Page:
Review | Netflix movie review – in Cyber Hell: Exposing an Internet Horror, Korea’s Nth Room case and its investigations receive the stylish documentary treatment
- The documentary shows the investigation into perpetrators such as ‘godgod’ and ‘baksa’ who were involved in a number of online sex crimes against young women
- The film provides a summary of the case that exploded in 2020 but avoids its graphic details and public furore, and does not provide enough focus on victims
Directed by Choi Jin-seong, the film combines the investigative sensibilities of his previous documentary, the acclaimed The Reservoir Game, and the harsh social realities explored in his indie film Steel Cold Winter.
Dynamically shot interviews with several reporters and investigators, dramatic recreations, and extensive animated graphics combine to provide a timeline of the discovery of the Nth Rooms and the eventual capture of their creators.
In 2019, news first surfaced of chat rooms on the messaging service Telegram which were circulating degrading and pornographic content obtained through coercion and blackmail.
These Nth Rooms (so-called as they were numbered from 1st to 8th) and the copycat rooms that followed counted over 60,000 users who paid to enjoy graphic content obtained from over 100 female victims, many of them underage.
Through phishing, fake model recruitment and other means, these young women were forced to do as the group creators, such as “godgod” and “baksa”, demanded, or else damaging content would be leaked to their families and others.
The case was such big news in South Korea that when it peaked in March 2020, it even overshadowed Covid-19 which at the time had just entered the country.
All of this and much more is well known to Korean viewers, but international viewers might not get the full picture, even after watching Cyber Hell. The film provides an overview of the case but avoids a lot of its graphic details and the gigantic public furore.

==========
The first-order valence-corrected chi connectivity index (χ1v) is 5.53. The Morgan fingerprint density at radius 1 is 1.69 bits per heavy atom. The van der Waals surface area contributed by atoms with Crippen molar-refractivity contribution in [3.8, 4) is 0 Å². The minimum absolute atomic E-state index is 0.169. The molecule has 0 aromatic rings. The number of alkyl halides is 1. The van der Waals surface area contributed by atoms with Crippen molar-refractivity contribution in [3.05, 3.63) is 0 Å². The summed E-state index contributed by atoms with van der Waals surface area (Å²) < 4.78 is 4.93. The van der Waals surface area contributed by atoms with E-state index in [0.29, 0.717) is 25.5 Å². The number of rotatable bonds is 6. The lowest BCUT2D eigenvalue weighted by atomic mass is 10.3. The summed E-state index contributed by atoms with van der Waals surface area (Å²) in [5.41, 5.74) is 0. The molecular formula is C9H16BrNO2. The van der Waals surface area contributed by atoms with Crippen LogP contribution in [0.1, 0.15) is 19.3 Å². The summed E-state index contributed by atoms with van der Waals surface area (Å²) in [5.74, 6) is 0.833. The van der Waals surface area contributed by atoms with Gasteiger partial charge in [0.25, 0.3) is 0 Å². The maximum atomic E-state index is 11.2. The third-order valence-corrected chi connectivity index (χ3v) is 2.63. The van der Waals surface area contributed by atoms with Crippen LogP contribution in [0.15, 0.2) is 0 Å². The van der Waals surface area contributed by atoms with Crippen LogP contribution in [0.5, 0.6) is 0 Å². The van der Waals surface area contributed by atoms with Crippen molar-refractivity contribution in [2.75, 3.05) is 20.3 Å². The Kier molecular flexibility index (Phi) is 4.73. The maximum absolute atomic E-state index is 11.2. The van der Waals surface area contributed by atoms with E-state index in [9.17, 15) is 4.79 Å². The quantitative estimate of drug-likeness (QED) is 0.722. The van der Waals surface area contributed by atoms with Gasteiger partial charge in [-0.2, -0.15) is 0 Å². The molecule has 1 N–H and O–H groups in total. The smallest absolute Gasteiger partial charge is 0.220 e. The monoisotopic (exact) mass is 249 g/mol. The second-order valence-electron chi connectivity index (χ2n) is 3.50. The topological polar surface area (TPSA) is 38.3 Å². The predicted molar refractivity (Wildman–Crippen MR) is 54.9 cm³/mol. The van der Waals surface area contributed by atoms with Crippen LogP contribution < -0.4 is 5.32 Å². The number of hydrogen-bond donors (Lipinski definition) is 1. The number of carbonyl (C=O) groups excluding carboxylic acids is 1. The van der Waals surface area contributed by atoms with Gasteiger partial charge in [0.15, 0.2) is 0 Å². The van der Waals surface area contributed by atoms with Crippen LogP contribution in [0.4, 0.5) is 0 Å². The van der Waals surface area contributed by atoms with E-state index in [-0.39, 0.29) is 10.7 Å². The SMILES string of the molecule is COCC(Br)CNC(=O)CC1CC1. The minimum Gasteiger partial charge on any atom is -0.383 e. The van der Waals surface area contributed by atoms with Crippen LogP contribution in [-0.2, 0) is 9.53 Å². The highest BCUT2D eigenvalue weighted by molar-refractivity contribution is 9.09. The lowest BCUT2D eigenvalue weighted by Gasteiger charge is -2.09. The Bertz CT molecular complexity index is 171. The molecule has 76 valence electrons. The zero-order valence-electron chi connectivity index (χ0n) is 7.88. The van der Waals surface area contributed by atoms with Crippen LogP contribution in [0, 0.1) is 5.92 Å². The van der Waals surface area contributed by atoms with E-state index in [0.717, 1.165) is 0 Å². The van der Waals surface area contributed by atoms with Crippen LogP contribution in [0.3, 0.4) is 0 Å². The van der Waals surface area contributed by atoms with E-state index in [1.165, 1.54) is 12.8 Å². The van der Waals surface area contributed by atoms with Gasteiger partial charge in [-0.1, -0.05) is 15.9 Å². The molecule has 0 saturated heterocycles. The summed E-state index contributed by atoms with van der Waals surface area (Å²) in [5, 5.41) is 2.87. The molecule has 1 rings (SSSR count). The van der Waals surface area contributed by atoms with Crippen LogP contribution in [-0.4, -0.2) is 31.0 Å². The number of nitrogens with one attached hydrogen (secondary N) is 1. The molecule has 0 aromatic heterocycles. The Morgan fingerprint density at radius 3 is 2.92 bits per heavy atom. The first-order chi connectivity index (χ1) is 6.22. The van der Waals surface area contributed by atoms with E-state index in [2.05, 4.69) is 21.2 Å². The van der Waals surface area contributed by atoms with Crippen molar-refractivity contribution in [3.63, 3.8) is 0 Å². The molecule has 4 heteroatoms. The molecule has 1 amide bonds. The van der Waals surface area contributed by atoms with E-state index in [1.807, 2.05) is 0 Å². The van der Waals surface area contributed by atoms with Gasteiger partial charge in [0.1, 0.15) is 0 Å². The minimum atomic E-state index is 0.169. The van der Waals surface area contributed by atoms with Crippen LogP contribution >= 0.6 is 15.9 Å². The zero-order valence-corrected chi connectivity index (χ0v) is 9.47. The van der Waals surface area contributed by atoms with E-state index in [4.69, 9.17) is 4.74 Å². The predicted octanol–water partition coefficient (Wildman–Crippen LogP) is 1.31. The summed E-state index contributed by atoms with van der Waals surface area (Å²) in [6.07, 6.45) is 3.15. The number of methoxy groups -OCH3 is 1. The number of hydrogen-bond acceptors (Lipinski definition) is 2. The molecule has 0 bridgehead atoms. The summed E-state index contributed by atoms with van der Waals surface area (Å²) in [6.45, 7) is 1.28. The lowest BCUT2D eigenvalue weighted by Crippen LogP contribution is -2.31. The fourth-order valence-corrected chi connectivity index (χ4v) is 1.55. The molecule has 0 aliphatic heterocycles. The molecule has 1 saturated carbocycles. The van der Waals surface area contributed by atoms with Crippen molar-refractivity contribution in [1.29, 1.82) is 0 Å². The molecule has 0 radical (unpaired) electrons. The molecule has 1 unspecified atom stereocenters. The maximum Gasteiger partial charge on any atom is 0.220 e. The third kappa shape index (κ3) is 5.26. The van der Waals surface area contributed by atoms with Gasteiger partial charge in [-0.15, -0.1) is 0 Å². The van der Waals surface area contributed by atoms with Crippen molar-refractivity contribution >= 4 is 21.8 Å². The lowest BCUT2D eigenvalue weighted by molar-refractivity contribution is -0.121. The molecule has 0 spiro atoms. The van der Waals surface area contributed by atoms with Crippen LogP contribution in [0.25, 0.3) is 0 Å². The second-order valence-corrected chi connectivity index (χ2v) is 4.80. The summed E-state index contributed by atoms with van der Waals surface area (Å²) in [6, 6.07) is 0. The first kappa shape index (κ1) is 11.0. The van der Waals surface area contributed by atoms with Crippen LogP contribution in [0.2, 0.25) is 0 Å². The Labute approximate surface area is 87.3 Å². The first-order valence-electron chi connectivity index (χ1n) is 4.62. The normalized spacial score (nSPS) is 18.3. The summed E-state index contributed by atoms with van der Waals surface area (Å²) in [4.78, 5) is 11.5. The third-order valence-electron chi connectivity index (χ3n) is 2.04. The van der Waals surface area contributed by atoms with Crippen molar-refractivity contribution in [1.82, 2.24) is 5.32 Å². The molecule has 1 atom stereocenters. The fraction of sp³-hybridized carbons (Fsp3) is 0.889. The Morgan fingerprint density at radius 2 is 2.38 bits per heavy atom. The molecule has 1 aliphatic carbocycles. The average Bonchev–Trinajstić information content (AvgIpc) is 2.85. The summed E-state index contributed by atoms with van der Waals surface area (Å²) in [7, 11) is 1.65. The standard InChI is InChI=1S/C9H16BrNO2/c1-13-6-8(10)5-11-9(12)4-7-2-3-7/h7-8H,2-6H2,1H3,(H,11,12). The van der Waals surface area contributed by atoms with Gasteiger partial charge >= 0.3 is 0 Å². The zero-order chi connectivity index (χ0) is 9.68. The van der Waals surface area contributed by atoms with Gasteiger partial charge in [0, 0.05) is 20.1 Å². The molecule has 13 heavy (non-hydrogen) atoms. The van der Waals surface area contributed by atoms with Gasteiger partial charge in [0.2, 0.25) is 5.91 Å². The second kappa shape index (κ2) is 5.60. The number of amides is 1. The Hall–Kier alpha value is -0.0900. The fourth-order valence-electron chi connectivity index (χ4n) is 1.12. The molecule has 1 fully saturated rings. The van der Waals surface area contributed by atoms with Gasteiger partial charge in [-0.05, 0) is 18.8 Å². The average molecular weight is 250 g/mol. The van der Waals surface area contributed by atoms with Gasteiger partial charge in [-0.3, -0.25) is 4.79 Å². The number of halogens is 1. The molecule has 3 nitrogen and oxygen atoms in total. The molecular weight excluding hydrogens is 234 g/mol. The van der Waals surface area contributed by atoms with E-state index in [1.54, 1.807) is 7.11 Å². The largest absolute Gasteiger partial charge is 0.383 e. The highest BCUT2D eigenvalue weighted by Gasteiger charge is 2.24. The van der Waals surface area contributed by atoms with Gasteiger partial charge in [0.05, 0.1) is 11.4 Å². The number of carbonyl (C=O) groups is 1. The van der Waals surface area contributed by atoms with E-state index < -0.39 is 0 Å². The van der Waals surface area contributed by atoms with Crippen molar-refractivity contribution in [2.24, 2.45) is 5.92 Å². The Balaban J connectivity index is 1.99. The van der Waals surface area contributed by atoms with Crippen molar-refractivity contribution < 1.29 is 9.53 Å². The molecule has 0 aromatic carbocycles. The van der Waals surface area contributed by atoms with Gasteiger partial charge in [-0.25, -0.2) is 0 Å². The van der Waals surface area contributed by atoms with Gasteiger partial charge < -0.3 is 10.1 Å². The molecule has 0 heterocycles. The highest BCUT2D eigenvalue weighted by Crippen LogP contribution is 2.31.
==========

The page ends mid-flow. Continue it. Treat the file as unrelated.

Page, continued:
The wide-ranging social implications stemming from the case do get a little screen time, but only in mini talking-head clips in the credits from experts who didn’t make it into the main film.
Who we do get to spend time with are the main reporters associated with the case, initially from The Hankyoreh newspaper and later investigative programmes on the networks JTBC and SBS.
Featuring under the cover of shadows in anonymous videos are Team Flame, a moniker for two female students, whose brave undercover sleuthing in 2019 gave the police and established journalists the evidence to make the case national news.
With lots of interviews and infographics appearing at the same time, subtitles appear to have been an issue for the film. For fear of having too much content on screen at any one time, much of the dialogue and text is shortened. Numbers relating to the users and what they paid to be in the groups are excised, as are the names and titles of several talking heads.
Cyber Hell opens with a phone browsing a shop online, before a message from an unknown sender alerts the user that compromising pictures of them have been leaked. After clicking through a link enabled with phishing code, her nightmare begins.
Since the focus is on the investigations, these elements are engrossing and fascinating, such as when one of the culprits is discovered beneath layers of online and offline subterfuge, which involved cycling through dozens of used phones in his father’s junkyard.
Despite the film’s stylish production and compelling content, the choice to focus on the search for the criminals takes away from the crimes themselves, not to mention the victims who were subjected to them and what they mean for society.
There are many more important stories to be told about the Nth Rooms, but perhaps we will have to wait until next time to hear them.
Cyber Hell: Exposing an Internet Horror is streaming on Netflix.